Washoe County’s top executive is set to retire in two months and commissioners will soon decide on how to go about replacing him, some hinting they’d likely appoint an interim manager while conducting a national search.
“We can advertise locally and then we can do a national search. I personally would like to see us look; we’ll call it locally, even though it’ll go out to as far as the internet reaches,” Commission Chair Vaughn Hartung said. “If we don’t get a successful candidate at that point, then we’ll spend the $250,000 and do a national search. But the board has to make that decision.”
John Slaughter has been county manager for the past five years and was selected after a national search. He began at Washoe County in 1986 and has worked as a land use planner, the strategic planning manager, and director of management services. He also represented Washoe County at the Nevada Legislature from 2001-2013. He announced last week that he plans to retire June 14.
Commissioner Kitty Jung noted Slaughter was a planner specialist and previous county manager Katy Simon Holland was a financial expert. However, she’d like to see someone who is multifaceted.
“A national search shows to people who they have to work with that they have been fully vetted,” Jung said. “I think we need someone with a masters in public administration who knows how to take all these experts and deploy them appropriately.”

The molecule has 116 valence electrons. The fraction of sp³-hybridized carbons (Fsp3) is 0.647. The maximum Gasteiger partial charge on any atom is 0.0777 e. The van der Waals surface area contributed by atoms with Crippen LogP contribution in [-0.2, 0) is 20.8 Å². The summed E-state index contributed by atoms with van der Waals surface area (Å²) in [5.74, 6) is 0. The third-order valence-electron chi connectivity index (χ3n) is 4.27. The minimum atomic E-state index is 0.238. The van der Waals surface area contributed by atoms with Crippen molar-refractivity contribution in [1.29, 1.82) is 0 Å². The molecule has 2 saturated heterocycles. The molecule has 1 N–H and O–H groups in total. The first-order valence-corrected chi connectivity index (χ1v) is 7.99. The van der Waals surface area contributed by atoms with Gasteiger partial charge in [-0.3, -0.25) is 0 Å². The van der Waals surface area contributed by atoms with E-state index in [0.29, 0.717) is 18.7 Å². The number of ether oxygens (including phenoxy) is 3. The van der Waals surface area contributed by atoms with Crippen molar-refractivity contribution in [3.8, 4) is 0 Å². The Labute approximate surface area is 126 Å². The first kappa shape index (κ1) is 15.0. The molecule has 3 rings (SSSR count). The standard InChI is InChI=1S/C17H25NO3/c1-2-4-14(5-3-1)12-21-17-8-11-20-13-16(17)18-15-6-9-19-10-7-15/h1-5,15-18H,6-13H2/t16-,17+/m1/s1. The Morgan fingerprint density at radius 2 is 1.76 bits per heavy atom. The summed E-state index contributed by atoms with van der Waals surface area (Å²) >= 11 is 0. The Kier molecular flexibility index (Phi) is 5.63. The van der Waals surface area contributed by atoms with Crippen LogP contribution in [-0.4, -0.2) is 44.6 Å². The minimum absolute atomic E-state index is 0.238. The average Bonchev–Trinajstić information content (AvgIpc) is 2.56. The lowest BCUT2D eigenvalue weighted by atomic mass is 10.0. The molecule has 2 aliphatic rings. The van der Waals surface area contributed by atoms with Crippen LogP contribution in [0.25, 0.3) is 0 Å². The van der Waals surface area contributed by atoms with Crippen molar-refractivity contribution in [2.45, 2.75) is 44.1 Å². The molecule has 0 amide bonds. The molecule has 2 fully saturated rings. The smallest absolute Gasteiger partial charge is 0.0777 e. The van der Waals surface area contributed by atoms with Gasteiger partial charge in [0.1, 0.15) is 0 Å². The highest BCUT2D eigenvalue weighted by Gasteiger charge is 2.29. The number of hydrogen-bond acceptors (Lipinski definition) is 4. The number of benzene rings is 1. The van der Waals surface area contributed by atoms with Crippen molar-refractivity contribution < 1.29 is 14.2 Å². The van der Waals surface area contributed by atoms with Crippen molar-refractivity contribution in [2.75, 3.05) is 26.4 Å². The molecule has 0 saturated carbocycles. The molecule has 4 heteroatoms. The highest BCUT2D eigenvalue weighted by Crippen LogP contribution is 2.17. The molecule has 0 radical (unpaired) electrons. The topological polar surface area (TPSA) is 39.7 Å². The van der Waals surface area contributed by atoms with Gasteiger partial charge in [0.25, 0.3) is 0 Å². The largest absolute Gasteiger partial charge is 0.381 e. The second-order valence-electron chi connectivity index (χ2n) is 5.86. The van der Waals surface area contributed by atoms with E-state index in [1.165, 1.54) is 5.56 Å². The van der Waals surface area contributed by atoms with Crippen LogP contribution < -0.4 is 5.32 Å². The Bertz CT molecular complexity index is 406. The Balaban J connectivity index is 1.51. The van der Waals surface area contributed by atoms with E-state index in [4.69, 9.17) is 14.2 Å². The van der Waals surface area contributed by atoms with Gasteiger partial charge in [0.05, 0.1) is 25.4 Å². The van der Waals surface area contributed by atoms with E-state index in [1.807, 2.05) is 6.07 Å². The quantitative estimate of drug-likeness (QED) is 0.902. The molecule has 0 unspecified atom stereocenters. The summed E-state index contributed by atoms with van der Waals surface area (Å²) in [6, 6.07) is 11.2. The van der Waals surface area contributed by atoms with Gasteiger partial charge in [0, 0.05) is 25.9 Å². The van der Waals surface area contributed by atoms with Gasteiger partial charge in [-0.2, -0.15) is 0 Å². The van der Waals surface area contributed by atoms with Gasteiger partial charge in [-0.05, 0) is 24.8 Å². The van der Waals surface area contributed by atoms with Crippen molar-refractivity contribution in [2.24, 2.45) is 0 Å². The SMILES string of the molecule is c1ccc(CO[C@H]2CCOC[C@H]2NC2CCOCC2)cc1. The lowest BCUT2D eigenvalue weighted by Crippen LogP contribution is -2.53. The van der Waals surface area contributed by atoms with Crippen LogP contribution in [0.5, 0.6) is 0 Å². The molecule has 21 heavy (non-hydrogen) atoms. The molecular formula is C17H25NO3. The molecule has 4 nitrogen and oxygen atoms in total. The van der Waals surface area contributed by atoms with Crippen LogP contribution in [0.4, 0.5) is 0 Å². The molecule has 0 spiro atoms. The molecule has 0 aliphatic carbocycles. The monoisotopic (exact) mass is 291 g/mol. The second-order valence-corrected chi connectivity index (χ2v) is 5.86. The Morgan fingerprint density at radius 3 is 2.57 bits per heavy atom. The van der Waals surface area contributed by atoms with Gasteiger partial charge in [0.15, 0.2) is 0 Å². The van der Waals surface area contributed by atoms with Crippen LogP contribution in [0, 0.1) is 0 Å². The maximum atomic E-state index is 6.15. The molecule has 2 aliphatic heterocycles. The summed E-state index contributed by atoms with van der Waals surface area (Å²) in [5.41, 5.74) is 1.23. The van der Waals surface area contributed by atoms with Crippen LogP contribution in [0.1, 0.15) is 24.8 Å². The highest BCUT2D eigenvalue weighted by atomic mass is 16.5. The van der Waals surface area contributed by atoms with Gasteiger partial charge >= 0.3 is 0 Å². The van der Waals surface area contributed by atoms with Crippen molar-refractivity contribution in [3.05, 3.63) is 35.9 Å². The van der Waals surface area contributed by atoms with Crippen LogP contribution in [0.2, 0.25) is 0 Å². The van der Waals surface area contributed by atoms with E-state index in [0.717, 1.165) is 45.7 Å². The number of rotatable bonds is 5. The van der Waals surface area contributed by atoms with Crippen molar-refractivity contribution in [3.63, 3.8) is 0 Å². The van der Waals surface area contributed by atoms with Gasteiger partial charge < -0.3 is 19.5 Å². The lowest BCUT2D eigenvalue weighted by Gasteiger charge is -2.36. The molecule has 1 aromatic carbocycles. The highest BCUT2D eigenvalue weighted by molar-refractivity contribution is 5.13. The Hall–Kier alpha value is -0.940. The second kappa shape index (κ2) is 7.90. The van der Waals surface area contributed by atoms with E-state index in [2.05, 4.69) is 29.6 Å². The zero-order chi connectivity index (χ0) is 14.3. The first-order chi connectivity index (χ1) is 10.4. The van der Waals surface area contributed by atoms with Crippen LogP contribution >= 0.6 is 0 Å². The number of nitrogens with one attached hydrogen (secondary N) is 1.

Commissioner Bob Lucey said an open discussion is needed to determine what qualities are needed in the next manager.
“It’s not like a city manager who just deals with a council,” Lucey said. “You have elected department heads who run a jail, the treasurer’s office, the clerk’s office, an assessor…individuals who are responsible for many things,” Lucey said. “There’s a lot of different dichotomy here we have to be addressing.”
Jung also had some words for anybody who thinks Slaughter earns too much. His take-home pay is nearly $250,000, with total pay and benefits at $324,627, according to Transparent Nevada.
“Look at the FTEs (full-time equivalents) and look at the budget size,” Jung said. “Who else would do it for anything less? This human being, unfortunately, has to be available 24/7 and their family does suffer terribly. How much does he really make per hour? Probably pennies when you look at how many hours he puts into in a year.”
A decision on how to move forward with hiring a new manager is expected next week.